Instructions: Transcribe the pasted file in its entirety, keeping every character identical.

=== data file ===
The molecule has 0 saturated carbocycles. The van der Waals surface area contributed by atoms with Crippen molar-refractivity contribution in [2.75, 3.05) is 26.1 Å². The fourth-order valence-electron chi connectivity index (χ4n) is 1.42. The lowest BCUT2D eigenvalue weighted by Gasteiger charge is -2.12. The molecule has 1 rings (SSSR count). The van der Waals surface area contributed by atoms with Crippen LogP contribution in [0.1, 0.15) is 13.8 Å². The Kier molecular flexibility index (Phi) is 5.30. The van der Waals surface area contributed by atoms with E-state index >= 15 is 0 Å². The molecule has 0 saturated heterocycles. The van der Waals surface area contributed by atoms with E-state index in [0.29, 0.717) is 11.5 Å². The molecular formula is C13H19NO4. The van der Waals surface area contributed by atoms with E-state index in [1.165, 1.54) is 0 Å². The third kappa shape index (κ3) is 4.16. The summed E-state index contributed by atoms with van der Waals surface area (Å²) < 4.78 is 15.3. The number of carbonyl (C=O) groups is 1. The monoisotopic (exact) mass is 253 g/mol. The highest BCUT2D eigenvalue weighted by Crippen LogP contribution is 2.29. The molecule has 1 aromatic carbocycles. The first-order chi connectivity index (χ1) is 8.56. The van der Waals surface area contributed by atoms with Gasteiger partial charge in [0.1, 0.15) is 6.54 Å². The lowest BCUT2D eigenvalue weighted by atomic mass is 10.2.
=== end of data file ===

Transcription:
The molecule has 0 saturated carbocycles. The van der Waals surface area contributed by atoms with Crippen molar-refractivity contribution in [2.75, 3.05) is 26.1 Å². The fourth-order valence-electron chi connectivity index (χ4n) is 1.42. The lowest BCUT2D eigenvalue weighted by Gasteiger charge is -2.12. The molecule has 1 rings (SSSR count). The van der Waals surface area contributed by atoms with Crippen LogP contribution in [0.1, 0.15) is 13.8 Å². The Kier molecular flexibility index (Phi) is 5.30. The van der Waals surface area contributed by atoms with E-state index >= 15 is 0 Å². The molecule has 0 saturated heterocycles. The van der Waals surface area contributed by atoms with E-state index in [0.29, 0.717) is 11.5 Å². The molecular formula is C13H19NO4. The van der Waals surface area contributed by atoms with E-state index in [1.165, 1.54) is 0 Å². The third kappa shape index (κ3) is 4.16. The summed E-state index contributed by atoms with van der Waals surface area (Å²) < 4.78 is 15.3. The number of carbonyl (C=O) groups is 1. The monoisotopic (exact) mass is 253 g/mol. The highest BCUT2D eigenvalue weighted by Crippen LogP contribution is 2.29. The molecule has 1 aromatic carbocycles. The first-order chi connectivity index (χ1) is 8.56. The van der Waals surface area contributed by atoms with Gasteiger partial charge in [0.1, 0.15) is 6.54 Å². The lowest BCUT2D eigenvalue weighted by atomic mass is 10.2.